Michigan State reports violation for Tom Izzo hosting visit for former high school

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Michigan State self-reported an NCAA rules violation for Tom Izzo hosting Iron Mountain High School for a tour while the team was in town to compete for its first ever state title that weekend.

Izzo unknowingly committed the violation — which only occurred because Iron Mountain was competing in the Breslin Center that weekend — and the Spartans immediately gave notice once they became aware of it. Proud of his alma mater for advancing to Michigan’s final weekend, Izzo was merely taking interest in players and a team connected to his youth. The Iron Mountain program toured the Breslin Center with Izzo and toured Michigan State’s locked room while also watching the Spartans practice before their state semifinal game.

Since it was a special privilege for Iron Mountain, playing in an event there, the Spartans were technically at fault for a violation. The fact that Izzo and Michigan State have to report a violation for this sort of thing is kind of ridiculous since Izzo has a natural connection to the team in question. Although Michigan State likely isn’t going to get hit with any NCAA issues from this, it’s the kind of thing that critics come to question about the NCAA’s rulebook.

Former lacrosse star Pat Spencer commits to Northwestern for basketball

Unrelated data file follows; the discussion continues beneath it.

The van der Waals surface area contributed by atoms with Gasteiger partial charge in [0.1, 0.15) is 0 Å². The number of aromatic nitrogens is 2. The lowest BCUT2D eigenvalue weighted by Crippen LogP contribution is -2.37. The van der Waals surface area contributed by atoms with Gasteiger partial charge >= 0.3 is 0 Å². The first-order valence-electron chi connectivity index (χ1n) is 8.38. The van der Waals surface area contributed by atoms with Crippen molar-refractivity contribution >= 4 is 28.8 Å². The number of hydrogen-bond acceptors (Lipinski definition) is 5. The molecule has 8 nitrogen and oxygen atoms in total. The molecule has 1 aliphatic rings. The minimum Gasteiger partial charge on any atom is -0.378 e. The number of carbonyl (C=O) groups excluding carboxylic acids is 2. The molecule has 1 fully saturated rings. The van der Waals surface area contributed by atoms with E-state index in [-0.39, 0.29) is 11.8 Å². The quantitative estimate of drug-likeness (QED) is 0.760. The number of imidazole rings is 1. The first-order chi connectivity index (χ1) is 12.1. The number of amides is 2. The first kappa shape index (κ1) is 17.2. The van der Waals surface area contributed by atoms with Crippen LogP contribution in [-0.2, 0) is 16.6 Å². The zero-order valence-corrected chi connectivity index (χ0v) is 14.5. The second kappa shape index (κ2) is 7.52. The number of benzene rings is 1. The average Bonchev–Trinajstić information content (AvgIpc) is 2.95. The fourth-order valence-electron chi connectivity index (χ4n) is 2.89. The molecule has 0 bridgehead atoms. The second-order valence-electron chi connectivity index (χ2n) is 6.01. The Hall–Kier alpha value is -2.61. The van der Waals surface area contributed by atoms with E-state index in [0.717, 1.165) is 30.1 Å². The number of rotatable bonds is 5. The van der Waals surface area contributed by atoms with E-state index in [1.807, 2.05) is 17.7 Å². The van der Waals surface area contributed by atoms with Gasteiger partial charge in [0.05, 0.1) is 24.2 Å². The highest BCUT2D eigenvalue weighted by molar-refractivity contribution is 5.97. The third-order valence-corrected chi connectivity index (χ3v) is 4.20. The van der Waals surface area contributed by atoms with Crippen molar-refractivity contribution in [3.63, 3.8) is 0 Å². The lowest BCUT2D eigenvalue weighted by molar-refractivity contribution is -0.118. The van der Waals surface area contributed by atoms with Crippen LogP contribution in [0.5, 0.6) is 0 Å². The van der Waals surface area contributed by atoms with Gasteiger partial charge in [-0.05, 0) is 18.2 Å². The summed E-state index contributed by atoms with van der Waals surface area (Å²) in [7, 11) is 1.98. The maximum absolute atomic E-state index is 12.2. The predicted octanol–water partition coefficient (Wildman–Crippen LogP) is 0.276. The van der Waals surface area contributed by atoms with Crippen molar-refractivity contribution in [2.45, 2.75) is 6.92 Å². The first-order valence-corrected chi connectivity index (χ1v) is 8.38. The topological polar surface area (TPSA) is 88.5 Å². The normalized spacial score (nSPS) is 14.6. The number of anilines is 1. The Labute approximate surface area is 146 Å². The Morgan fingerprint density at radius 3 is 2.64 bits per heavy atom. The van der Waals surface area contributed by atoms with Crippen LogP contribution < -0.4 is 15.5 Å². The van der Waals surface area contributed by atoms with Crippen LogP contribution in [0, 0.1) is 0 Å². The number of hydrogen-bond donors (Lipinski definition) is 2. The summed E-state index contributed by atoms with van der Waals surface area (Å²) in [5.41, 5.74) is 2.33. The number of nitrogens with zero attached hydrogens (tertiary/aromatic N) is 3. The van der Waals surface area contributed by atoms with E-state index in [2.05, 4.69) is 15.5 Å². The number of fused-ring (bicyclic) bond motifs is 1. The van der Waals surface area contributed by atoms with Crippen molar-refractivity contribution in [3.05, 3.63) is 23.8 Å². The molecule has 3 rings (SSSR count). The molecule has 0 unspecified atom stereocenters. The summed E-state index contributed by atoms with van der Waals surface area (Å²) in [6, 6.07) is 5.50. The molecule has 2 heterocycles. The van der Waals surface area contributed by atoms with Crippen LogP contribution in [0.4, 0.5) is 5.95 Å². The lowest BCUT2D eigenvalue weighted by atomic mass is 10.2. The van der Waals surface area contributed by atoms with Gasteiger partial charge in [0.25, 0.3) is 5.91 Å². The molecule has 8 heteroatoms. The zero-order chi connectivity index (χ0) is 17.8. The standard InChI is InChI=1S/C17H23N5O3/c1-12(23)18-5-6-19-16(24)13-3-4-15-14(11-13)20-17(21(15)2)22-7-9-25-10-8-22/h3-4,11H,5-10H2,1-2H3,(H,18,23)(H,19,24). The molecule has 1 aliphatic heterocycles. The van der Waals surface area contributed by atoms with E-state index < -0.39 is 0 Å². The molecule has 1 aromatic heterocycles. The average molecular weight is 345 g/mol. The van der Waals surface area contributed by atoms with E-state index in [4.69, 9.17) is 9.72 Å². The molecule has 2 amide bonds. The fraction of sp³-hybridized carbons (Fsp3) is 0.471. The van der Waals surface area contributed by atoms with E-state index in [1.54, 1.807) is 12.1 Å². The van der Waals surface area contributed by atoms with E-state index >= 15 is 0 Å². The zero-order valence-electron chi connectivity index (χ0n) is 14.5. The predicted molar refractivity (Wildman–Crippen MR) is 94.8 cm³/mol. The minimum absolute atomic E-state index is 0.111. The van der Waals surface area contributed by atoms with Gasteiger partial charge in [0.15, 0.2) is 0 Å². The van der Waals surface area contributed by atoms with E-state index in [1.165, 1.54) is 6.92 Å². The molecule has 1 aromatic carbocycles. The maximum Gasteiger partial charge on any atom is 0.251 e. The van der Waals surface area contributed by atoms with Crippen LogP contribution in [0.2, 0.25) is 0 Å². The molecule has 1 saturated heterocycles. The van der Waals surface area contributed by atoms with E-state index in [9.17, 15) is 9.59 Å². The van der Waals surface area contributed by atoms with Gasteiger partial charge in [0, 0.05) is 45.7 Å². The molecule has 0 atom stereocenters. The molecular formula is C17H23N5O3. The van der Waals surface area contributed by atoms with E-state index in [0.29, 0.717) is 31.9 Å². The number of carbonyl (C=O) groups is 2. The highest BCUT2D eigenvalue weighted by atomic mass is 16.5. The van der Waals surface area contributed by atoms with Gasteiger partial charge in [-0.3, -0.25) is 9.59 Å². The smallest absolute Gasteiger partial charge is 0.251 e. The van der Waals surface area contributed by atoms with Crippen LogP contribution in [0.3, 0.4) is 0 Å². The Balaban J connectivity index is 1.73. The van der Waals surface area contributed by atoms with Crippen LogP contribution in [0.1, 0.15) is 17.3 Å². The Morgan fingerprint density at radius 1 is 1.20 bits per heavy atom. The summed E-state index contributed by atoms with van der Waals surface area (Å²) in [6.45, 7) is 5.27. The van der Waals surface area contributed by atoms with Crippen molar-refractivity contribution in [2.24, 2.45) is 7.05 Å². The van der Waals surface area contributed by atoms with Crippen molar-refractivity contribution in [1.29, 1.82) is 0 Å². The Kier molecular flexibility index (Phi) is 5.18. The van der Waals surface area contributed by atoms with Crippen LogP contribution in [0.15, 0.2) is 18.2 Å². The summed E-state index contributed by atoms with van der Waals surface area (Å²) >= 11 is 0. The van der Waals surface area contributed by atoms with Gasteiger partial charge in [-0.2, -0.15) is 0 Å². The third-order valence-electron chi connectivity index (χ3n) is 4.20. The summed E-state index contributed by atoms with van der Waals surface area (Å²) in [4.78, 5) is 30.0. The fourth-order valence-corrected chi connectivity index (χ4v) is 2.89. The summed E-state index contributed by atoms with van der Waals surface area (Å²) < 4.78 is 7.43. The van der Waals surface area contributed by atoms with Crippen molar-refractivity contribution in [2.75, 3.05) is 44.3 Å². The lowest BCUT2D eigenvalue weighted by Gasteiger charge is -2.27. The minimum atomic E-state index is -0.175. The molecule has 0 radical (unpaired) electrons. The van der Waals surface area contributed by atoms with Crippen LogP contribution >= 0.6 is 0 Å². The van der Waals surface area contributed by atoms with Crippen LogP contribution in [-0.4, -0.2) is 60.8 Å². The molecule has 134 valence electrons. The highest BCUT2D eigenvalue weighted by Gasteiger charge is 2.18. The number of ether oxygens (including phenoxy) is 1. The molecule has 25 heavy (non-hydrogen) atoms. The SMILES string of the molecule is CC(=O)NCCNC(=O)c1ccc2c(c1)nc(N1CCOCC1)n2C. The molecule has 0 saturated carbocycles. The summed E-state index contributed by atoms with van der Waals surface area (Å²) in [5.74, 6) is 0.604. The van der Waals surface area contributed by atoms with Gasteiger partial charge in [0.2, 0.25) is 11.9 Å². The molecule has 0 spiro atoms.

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Northwestern landed a unique graduate transfer on Thursday as Loyola lacrosse star Pat Spencer will spend his final year of college eligibility hooping for the Wildcats, according to Stadium’s Jeff Goodman.

A former high school basketball standout at Boys’ Latin (MD), Spencer was one of the best lacrosse players in the country for the Greyhounds the past four years in college. He was selected in two drafts during the Spring. Spencer was taken first overall in the inaugural PLL College Draft while getting taken seventh overall in the MLL’s Collegiate Draft. Loyola remains in the NCAA tournament as Spencer is playing out his senior season of college.

Spencer is passing up multiple professional lacrosse opportunities to play Big Ten basketball for Northwestern. For a stud athlete in a sport to pass up money to pursue another athletic dream is one of the college basketball’s best things to follow next season.

As if Spencer’s background wasn’t unique enough, he’ll be at a Northwestern team starving for an identity since making the NCAA tournament a few seasons ago. By playing in the Big Ten, Spencer will be thrown against Final Four contenders and potential draft picks, which makes this transition particularly intriguing. It’s a cool story to follow this season as college hoops doesn’t often get athletes from other sports playing in such prominent conferences.

Greg Paulus famously went from Duke point guard to Syracuse quarterback as a graduate transfer, but he was leaving the sport to pursue an opportunity to play football. Spencer choosing basketball over a sure pro shot in lacrosse is an interesting opportunity for him this season. It’ll be interesting to see if he can still contribute anything on the hardwood.

(Ht: Jeff Goodman, Stadium)